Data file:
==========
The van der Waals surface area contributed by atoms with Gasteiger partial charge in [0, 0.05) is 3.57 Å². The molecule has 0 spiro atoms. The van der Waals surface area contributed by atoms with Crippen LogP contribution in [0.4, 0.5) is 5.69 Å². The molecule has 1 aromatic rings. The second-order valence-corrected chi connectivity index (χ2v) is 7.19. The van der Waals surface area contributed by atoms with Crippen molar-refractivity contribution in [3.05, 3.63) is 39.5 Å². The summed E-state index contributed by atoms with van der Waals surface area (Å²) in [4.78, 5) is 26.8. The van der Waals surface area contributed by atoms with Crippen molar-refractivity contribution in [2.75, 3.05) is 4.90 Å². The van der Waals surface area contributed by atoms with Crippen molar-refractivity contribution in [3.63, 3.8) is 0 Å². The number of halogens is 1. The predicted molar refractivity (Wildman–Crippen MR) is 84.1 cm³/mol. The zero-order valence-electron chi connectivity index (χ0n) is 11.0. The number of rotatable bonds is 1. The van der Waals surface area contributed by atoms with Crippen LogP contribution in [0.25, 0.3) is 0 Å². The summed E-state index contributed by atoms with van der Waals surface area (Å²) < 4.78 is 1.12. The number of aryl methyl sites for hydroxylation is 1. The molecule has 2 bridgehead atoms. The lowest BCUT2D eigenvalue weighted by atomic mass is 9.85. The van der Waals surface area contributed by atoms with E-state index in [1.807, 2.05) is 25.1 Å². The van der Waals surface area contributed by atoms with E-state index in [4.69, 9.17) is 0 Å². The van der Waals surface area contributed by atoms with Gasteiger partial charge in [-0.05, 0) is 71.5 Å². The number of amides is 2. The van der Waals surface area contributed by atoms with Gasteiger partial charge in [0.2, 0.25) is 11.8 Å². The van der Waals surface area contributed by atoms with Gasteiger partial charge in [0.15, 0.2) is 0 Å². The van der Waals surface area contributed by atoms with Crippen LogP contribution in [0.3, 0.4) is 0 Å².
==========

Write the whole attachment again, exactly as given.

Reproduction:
The van der Waals surface area contributed by atoms with Gasteiger partial charge in [0, 0.05) is 3.57 Å². The molecule has 0 spiro atoms. The van der Waals surface area contributed by atoms with Crippen LogP contribution in [0.4, 0.5) is 5.69 Å². The molecule has 1 aromatic rings. The second-order valence-corrected chi connectivity index (χ2v) is 7.19. The van der Waals surface area contributed by atoms with Crippen molar-refractivity contribution in [3.05, 3.63) is 39.5 Å². The summed E-state index contributed by atoms with van der Waals surface area (Å²) in [4.78, 5) is 26.8. The van der Waals surface area contributed by atoms with Crippen molar-refractivity contribution in [2.75, 3.05) is 4.90 Å². The van der Waals surface area contributed by atoms with Crippen molar-refractivity contribution in [3.63, 3.8) is 0 Å². The number of halogens is 1. The predicted molar refractivity (Wildman–Crippen MR) is 84.1 cm³/mol. The zero-order valence-electron chi connectivity index (χ0n) is 11.0. The number of rotatable bonds is 1. The van der Waals surface area contributed by atoms with Crippen LogP contribution in [0.25, 0.3) is 0 Å². The summed E-state index contributed by atoms with van der Waals surface area (Å²) < 4.78 is 1.12. The number of aryl methyl sites for hydroxylation is 1. The molecule has 2 bridgehead atoms. The lowest BCUT2D eigenvalue weighted by atomic mass is 9.85. The van der Waals surface area contributed by atoms with E-state index in [1.807, 2.05) is 25.1 Å². The van der Waals surface area contributed by atoms with E-state index in [4.69, 9.17) is 0 Å². The van der Waals surface area contributed by atoms with Gasteiger partial charge in [-0.05, 0) is 71.5 Å². The number of amides is 2. The van der Waals surface area contributed by atoms with Gasteiger partial charge in [0.2, 0.25) is 11.8 Å². The van der Waals surface area contributed by atoms with Gasteiger partial charge in [0.15, 0.2) is 0 Å². The van der Waals surface area contributed by atoms with Crippen LogP contribution in [0.3, 0.4) is 0 Å².